Film and TV

Reviews For The Easily Distracted:
Hotel Mumbai

Title: Hotel Mumbai

Describe This Movie In One Eagles Quote:

DON HENLEY: I was thinking to myself/This could be heaven or this could be hell.
Brief Plot Synopsis: Fanatics kill a bunch of people with no direct connection to their grievances.

Rating Using Random Objects Relevant To The Film: 3.5 sensible work shoes out of 5

Tagline: "November 26, 2008...Terror struck the heart of India."

Better Tagline: Maybe that Onion headline about God clarifying his "don't kill" rule.

Not So Brief Plot Synopsis: On November 26, 2008, 10 members of the Pakistani-based Islamic terror organization Lashkar-e-Taiba attached various locations in Mumbai, India. Using AK-47s and grenades, they killed more than 160 people and wounded hundreds more.The Taj Mahal Palace Hotel was under seige for hours as terrorists hunted for guests who were being hidden by hotel staff.

"Critical" Analysis:
 The 2008 Mumbai attacks were — at the time — the culmination of decades of back and forth violence in India between Muslims (backed by Pakistan) and Hindus: the coordinated assault by Islamic fanatics following earlier bombings that themselves were in retaliation for earlier anti-Muslim riots. And *those* were caused when Hindu militants tore down a mosque they deemed to be standing on Hindu holy ground.

First-time director Anthony Maras wastes little time. The opening scene shows the ten terrorists arriving via inflatable boat on the shores of Mumbai's Colaba district and dispersing to their targets, including the massive Chhatrapati Shivaji Terminus train station, the Oberoi Trident, and the Taj Mahal Palace Hotel, where the majority of the film's action takes place.

The primary hotel characters (for our purposes) are Taj waiter Arjun (Lion's Dev Patel), a composite of several real people, and head chef Hemant Oberoi (veteran Indian actor Anupam Kher). Guests include American architect David (Armie Hammer) his Persian wife, Zahra (Nazanin Boniadi), and Vasili (Jason Isaacs), an unrepentantly scummy Russian businessman. Maras throws us a good head fake early on when it looks like David or even Vasili may be set up to save the day, a la most other Western action movies. Hold that thought. 

Hotel Mumbai
 is so effective because of its matter-of-factness. Maras doesn't worry much about engendering sympathy for the terrorists, even though it's clear they've been heavily indoctrinated and are directed (over the phone) by an anonymous ringleader. The sole exception is when one of the shooters, wounded by police fire, calls his father and tearfully pleads with him to make sure he pressures the mission's handlers to pay them the promised reward for his jihad.

This unsentimental approach also applies to the simple bravery of the Taj staff — many of whom risked their own lives to save hotel guests (and some of whom didn't), the outgunned Mumbai police officers who rushed in to the hotel, and guests like Zahra who faced down almost certain death.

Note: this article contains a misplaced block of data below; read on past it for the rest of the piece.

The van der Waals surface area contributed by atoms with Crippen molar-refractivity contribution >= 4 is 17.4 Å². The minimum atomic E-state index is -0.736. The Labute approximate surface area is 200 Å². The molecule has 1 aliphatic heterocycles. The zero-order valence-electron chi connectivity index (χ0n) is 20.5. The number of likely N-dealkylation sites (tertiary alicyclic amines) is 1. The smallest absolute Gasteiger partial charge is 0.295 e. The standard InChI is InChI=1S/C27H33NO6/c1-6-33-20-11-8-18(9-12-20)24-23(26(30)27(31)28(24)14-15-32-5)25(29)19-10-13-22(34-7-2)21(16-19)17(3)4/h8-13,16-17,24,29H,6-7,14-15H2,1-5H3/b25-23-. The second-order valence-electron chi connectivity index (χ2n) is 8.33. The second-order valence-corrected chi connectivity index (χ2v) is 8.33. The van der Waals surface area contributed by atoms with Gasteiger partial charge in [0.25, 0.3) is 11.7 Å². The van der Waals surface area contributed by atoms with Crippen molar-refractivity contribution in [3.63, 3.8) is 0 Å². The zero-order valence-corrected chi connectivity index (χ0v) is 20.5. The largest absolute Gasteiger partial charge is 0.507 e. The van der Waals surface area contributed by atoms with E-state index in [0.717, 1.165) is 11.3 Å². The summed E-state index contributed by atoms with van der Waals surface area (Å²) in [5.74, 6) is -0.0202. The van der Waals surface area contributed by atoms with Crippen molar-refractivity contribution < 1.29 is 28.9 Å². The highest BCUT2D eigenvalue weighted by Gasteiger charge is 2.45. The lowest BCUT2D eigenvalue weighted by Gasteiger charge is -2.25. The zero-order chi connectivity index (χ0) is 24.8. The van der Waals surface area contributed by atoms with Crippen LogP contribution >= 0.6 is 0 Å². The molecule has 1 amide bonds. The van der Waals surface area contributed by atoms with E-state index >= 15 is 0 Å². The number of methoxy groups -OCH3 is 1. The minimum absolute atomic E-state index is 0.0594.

And to Americans accustomed to seeing local police kitted out in military grade equipment while handing out traffic citations, it's baffling that a city the size of Mumbai had no rapid response force. It took nine hours for reinforcements to arrive from Delhi, 800 miles away.

Maras doesn't dwell on the gaping class divide in the city, but he doesn't shy away from it either. Arjun lives in abject poverty, like many of the folks dwelling on the Colaba coast. Meanwhile the hotel's staff are constantly reminded "guest is god" while making sure Zahra's bath is a perfect 48 degrees Celsius and Vasili's room is stocked with his favorite cognac. But the devastation wrought by these fanatics crosses income lines. And even then, Zahra can't escape suspicion from terrified white guests who hear her speaking Persian to her mother, or who recoil at Arjun's beard and turban.

Hotel Mumbai isn't the kind of movie you "enjoy," exactly. It's a gut-churning and pitiless experience, much like United 93. The similarity is apparent when you realize that while we're over a decade removed from the attacks (almost 20 since 9/11), it's a mere blip in millennia of sectarian violence. At one point, Vasili tells Chef Oberoit, "Save your prayers. That's what started this shit." It's the closest Hotel Mumbai ever gets to editorializing, and speaks to the utter futility of the whole thing.

How's that for an endorsement?
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Peter Vonder Haar writes movie reviews for the Houston Press and the occasional book. The first three novels in the "Clarke & Clarke Mysteries" - Lucky Town, Point Blank, and Empty Sky - are out now.
Contact: Pete Vonder Haar